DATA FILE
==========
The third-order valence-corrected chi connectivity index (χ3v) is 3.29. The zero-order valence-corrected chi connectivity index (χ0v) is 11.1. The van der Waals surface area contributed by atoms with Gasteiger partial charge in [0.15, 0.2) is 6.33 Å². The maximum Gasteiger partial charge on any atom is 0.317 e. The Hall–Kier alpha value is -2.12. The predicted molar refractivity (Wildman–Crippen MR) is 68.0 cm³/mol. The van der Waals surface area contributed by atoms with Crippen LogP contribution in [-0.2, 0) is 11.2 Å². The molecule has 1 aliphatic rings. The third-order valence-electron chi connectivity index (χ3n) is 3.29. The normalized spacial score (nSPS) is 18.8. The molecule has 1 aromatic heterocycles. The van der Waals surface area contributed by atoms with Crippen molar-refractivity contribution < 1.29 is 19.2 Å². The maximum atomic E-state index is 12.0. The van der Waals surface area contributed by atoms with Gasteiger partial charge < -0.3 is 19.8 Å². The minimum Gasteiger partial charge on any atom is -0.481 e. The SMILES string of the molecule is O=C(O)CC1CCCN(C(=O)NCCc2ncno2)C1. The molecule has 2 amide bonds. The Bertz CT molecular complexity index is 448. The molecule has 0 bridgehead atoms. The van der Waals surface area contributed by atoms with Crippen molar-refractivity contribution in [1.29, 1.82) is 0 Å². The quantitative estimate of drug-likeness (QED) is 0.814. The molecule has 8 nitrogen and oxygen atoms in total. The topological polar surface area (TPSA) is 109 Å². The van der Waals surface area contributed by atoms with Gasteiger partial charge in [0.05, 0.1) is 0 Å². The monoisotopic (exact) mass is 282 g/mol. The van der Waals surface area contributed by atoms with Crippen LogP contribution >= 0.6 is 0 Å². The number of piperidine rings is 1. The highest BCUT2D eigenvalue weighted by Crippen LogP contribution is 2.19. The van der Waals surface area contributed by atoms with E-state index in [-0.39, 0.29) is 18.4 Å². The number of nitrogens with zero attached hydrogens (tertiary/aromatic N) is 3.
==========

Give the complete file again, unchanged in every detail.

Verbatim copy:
The third-order valence-corrected chi connectivity index (χ3v) is 3.29. The zero-order valence-corrected chi connectivity index (χ0v) is 11.1. The van der Waals surface area contributed by atoms with Gasteiger partial charge in [0.15, 0.2) is 6.33 Å². The maximum Gasteiger partial charge on any atom is 0.317 e. The Hall–Kier alpha value is -2.12. The predicted molar refractivity (Wildman–Crippen MR) is 68.0 cm³/mol. The van der Waals surface area contributed by atoms with Crippen LogP contribution in [-0.2, 0) is 11.2 Å². The molecule has 1 aliphatic rings. The third-order valence-electron chi connectivity index (χ3n) is 3.29. The normalized spacial score (nSPS) is 18.8. The molecule has 1 aromatic heterocycles. The van der Waals surface area contributed by atoms with Crippen molar-refractivity contribution < 1.29 is 19.2 Å². The maximum atomic E-state index is 12.0. The van der Waals surface area contributed by atoms with Gasteiger partial charge < -0.3 is 19.8 Å². The minimum Gasteiger partial charge on any atom is -0.481 e. The SMILES string of the molecule is O=C(O)CC1CCCN(C(=O)NCCc2ncno2)C1. The molecule has 2 amide bonds. The Bertz CT molecular complexity index is 448. The molecule has 0 bridgehead atoms. The van der Waals surface area contributed by atoms with Crippen molar-refractivity contribution in [1.29, 1.82) is 0 Å². The quantitative estimate of drug-likeness (QED) is 0.814. The molecule has 8 nitrogen and oxygen atoms in total. The topological polar surface area (TPSA) is 109 Å². The van der Waals surface area contributed by atoms with Gasteiger partial charge in [0.05, 0.1) is 0 Å². The monoisotopic (exact) mass is 282 g/mol. The van der Waals surface area contributed by atoms with Crippen LogP contribution >= 0.6 is 0 Å². The number of piperidine rings is 1. The highest BCUT2D eigenvalue weighted by Crippen LogP contribution is 2.19. The van der Waals surface area contributed by atoms with E-state index in [-0.39, 0.29) is 18.4 Å². The number of nitrogens with zero attached hydrogens (tertiary/aromatic N) is 3.